Alpha taxonomy is the discipline concerned with finding, describing and naming taxa (such as species) of living or fossil organisms. This field is supported by institutions holding collections of these organisms, with relevant data, carefully curated: such institutes include natural history museums, herbaria and botanical gardens.
A formal description of a species follow certain rules. From a collection of organisms, one or more specimen are selected as basis for the description, these ideally being "typical" specimen of the new species. In living species where specimen are easily obtainable, these should ideally represent both adult and young individuals. Often they are not however, and with fossil specimen, the basis for the description can be fragmentary and often the only known specimen available. These are designated type specimen, and are to be kept as reference for the species in a special type collection. Mammals and birds are often kept as skin and skeletons (sometimes only the skull). Insects are commonly kept as dried specimens, while other animals are often preserved whole in alcohol or formaldehyde. Plants are preserved flattened and dry in herbaria.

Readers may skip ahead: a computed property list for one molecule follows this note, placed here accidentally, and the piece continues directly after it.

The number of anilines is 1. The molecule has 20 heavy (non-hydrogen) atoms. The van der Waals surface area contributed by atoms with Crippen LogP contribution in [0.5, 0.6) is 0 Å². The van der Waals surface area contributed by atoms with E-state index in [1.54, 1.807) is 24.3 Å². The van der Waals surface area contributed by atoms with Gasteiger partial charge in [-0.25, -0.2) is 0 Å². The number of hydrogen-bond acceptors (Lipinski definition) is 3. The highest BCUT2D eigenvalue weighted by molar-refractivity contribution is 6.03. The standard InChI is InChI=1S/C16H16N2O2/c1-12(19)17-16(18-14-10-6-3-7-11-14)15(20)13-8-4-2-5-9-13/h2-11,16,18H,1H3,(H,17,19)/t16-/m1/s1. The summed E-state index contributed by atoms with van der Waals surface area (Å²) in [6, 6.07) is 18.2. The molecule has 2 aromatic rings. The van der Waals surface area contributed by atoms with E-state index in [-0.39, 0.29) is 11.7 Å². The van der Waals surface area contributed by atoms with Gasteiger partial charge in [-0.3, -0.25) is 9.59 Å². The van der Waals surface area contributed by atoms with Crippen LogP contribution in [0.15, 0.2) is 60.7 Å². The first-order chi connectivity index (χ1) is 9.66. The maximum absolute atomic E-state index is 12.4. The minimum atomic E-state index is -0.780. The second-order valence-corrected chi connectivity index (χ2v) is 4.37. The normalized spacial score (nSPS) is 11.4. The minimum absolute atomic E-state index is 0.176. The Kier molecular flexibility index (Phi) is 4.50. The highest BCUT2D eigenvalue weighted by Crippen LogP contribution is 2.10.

For the new species to be valid, the formal description must be published in a scientific journal. Several journals exist devoted to the publishing of new species. The description of a species will contain a description of typical features of the organisms, and how it differs from other similar organisms. The new species is given a binomial name according to scientific naming conventions, usually accompanied by a formal biological classification giving Kingdom, Phylum or Division, Class, Order, Family, Genus, and Species. Special rules apply in botany, where a formal description must have a summary in Latin giving a brief description of the shape of leaves and flowers.
In botany, an alpha taxonomist who names taxa is called an auctor, from the scholastic term for author. In zoology, the term auctor has been replaced with the terms "author" or "authority". A scientist who attempts to describe new taxa has to be intimately familiar with all the previously published scientific literature on that group of organisms. This is necessary in order to avoid errors such as describing an already-named species (thus creating an unnecessary junior synonym) or using a species name that is already taken. The literature on any one group of organisms often spans centuries, and is often written in several different languages, making alpha taxonomy very much the realm of specialists.